There is growing pressure for Jeremy Corbyn and Labour to back a second referendum on Brexit. And the Labour leader recently said there could be “a public vote to break the deadlock” should a general election not go ahead.
But Corbyn and other leading politicians all said the Brexit referendum would be binding. And Labour returned MPs in the 2017 general election on the promise to deliver Brexit.
In fact, joining Alastair Campbell and others favouring the status quo and overriding a public vote could cost Corbyn Number 10. Not only would it tarnish the Labour leader’s anti-establishment credentials, but it would be damaging in Labour seats – the majority of which voted Leave.
The damage would likely be much worse if Labour came out for a second referendum while the Conservatives stuck to delivering Brexit or kept quieter.
The UK-wide electoral hit
Nationally, 52% of people voted Leave. But the Leave vote is distributed differently when you look on a constituency basis. In 2017, 75% of seats the Conservatives won voted Brexit. But 61% of seats Labour won voted to Leave too. That’s probably due to Remain voters generally residing together in big cities, while Brexiteers are more dispersed.
Of course, Brexit is not the only issue most people care about. But it’s important to note that our constituency system inflates the significance of the Leave vote in a general election for both the main parties.
Millions of voters do have Brexit as a red line
It’s a different story for UKIP voters. Many of them seem to have delivering Brexit as a red line. In 2015, UKIP secured 3.5 million votes. But by the 2017 general election, UKIP had lost almost three million of them. It’s obvious what changed. Between 2015 and 2017, the UK voted to leave the EU. And because neither of the two main parties was trying to stop Brexit, UKIP fielded fewer candidates and the party’s vote plummeted.
So if Labour and the Conservatives try to stop Brexit, that risks a swing back to UKIP of potentially millions of votes in the next general election. On the flip side, the main party delivering Brexit can build on the post-referendum former UKIP vote.
Labour could win some of those 67 seats in another general election. After decades of failed free-market dogma, the anti-establishment zeitgeist seen across the world from the US to Brazil to Italy and here in the UK saw Labour win the traditional Conservative seat of Kensington in 2017.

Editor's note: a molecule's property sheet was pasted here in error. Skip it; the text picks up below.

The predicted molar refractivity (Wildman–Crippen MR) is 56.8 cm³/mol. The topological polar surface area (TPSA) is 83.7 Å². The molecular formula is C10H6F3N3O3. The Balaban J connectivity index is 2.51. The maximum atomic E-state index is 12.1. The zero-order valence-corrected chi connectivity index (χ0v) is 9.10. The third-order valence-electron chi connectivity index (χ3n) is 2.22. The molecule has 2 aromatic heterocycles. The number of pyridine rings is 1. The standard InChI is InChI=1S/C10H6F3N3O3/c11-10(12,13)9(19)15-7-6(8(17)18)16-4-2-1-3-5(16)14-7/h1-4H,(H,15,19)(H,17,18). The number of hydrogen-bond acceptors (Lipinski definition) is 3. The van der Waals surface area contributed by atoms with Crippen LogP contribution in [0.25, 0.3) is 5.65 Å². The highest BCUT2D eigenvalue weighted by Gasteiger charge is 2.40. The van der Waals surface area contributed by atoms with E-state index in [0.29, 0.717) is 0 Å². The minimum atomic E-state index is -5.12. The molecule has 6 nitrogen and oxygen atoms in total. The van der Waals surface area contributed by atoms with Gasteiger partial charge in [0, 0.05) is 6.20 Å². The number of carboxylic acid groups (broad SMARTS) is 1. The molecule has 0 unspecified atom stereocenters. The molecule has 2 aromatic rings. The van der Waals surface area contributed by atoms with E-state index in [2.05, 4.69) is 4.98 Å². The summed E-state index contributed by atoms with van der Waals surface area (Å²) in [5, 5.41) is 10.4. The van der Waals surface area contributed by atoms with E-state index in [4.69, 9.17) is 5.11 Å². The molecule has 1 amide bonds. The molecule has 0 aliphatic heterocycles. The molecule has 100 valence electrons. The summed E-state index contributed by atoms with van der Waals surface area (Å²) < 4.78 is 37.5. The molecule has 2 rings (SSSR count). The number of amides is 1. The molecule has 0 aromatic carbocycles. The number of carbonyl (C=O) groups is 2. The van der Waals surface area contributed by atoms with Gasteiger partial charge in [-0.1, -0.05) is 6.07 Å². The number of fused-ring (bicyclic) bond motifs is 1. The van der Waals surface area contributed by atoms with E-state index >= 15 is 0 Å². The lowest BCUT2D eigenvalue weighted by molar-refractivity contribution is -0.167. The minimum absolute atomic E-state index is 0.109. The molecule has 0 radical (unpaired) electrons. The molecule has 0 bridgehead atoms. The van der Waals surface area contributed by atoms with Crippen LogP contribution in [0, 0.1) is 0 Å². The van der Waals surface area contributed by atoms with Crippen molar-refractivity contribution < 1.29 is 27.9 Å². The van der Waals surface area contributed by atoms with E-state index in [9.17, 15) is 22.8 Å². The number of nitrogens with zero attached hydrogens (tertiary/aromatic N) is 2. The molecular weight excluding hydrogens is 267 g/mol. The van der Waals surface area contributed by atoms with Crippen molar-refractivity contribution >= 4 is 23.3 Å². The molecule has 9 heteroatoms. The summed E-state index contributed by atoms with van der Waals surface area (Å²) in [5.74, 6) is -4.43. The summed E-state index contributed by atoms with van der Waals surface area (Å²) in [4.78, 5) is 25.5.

If Corbyn goes back on the referendum result, that will kneecap the opportunity.
We already know what happens when a party backs a second referendum in an election
We already have an insight into how backing a second referendum could play out. In 2017, the Conservatives won a historic 13 seats in Scotland – mostly from the SNP. Scottish Conservative leader Ruth Davidson’s campaign diverged from May, but her strategy still had to deliver Brexit as a key pillar. Besides, ultimately, May would be Scotland’s prime minister too, and her flagship attack line was rallying against anyone trying to “frustrate” Brexit. For Labour, that fell flat because they were very much on board with honouring the referendum result; whereas the SNP went the opposite way, with a manifesto including a de facto second referendum on Brexit.
The SNP manifesto promised another vote on Scottish Independence at the end of the Brexit negotiation process. Of course, whether voting Scots are unionist or pro-independence is a big factor at play here. But voters’ positions on Brexit had a significant impact on the swing to the Conservatives as well. Research from the University of Manchester shows that 40% of pro-independence Scots who voted Brexit deserted the SNP in the 2017 election. The academics concluded that many SNP voters were “driven away by the party’s strong pro-Remain stance”.
So May’s key attack line about “frustrating” Brexit seems to have resonated among the 38% of Scotland that voted to leave. May’s party won more seats in Scotland than they returned from Margaret Thatcher’s 1983 landslide. In 10 out of the 13 seats the Tories gained, the Leave vote was higher than Scotland’s national average, with two seats outright voting to Leave.
And as shadow chancellor John McDonnell suggested on 29 November that another referendum may go ahead, May again accused Labour of trying to “frustrate” the referendum result.
The leadership should steer clear of a second referendum
Strategically, the Labour leadership shouldn’t be talking about another referendum. If May loses the vote on her deal, Labour should remain adamant that there must be a general election. Establishment fear of a Corbyn-led government is not a legitimate excuse not to have one. That leaves the onus on the Conservatives to choose between an election, a second referendum, or a renegotiation (there will never be an outright no-deal situation) – all of which are damaging to the governing party.
Labour is also performing well in constituencies where people feel disenfranchised. In 2017, 16 out of the 20 seats with the lowest turnout voted Labour. And respecting Brexit gives the party the opportunity to unite the anti-establishment vote in the next election. Siding with the ruling class, meanwhile, would be very dangerous.
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